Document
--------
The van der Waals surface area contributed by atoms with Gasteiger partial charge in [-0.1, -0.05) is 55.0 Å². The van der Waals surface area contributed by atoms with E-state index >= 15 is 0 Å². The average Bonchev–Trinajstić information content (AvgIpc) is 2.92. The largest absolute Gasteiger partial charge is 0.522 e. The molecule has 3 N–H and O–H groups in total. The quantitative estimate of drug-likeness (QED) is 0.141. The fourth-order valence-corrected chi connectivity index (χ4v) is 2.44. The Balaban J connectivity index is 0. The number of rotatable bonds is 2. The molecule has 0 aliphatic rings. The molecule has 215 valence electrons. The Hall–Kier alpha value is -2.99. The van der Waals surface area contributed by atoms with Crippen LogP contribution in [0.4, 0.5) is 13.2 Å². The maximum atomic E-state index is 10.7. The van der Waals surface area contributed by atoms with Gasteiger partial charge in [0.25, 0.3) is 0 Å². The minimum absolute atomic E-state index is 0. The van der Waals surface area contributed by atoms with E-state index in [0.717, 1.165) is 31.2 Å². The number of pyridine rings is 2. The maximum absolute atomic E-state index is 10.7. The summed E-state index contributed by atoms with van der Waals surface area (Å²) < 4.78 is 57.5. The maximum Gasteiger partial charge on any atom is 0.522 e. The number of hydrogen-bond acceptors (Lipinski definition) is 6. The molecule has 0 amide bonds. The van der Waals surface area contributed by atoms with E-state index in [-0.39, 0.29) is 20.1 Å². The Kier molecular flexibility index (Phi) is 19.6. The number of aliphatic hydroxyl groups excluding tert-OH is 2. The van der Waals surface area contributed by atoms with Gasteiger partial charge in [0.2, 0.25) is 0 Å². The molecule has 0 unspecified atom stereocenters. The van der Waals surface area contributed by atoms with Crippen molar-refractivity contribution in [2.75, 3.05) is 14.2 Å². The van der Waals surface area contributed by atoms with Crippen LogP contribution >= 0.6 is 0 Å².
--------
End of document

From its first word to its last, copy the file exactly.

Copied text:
The van der Waals surface area contributed by atoms with Gasteiger partial charge in [-0.1, -0.05) is 55.0 Å². The van der Waals surface area contributed by atoms with E-state index >= 15 is 0 Å². The average Bonchev–Trinajstić information content (AvgIpc) is 2.92. The largest absolute Gasteiger partial charge is 0.522 e. The molecule has 3 N–H and O–H groups in total. The quantitative estimate of drug-likeness (QED) is 0.141. The fourth-order valence-corrected chi connectivity index (χ4v) is 2.44. The Balaban J connectivity index is 0. The number of rotatable bonds is 2. The molecule has 0 aliphatic rings. The molecule has 215 valence electrons. The Hall–Kier alpha value is -2.99. The van der Waals surface area contributed by atoms with Crippen LogP contribution in [0.4, 0.5) is 13.2 Å². The maximum atomic E-state index is 10.7. The van der Waals surface area contributed by atoms with Gasteiger partial charge in [0.25, 0.3) is 0 Å². The minimum absolute atomic E-state index is 0. The van der Waals surface area contributed by atoms with E-state index in [0.717, 1.165) is 31.2 Å². The number of pyridine rings is 2. The maximum absolute atomic E-state index is 10.7. The summed E-state index contributed by atoms with van der Waals surface area (Å²) < 4.78 is 57.5. The maximum Gasteiger partial charge on any atom is 0.522 e. The number of hydrogen-bond acceptors (Lipinski definition) is 6. The molecule has 0 amide bonds. The van der Waals surface area contributed by atoms with E-state index in [-0.39, 0.29) is 20.1 Å². The Kier molecular flexibility index (Phi) is 19.6. The number of aliphatic hydroxyl groups excluding tert-OH is 2. The van der Waals surface area contributed by atoms with Gasteiger partial charge in [0.2, 0.25) is 0 Å². The molecule has 0 unspecified atom stereocenters. The van der Waals surface area contributed by atoms with Crippen molar-refractivity contribution in [2.75, 3.05) is 14.2 Å². The van der Waals surface area contributed by atoms with Crippen LogP contribution >= 0.6 is 0 Å².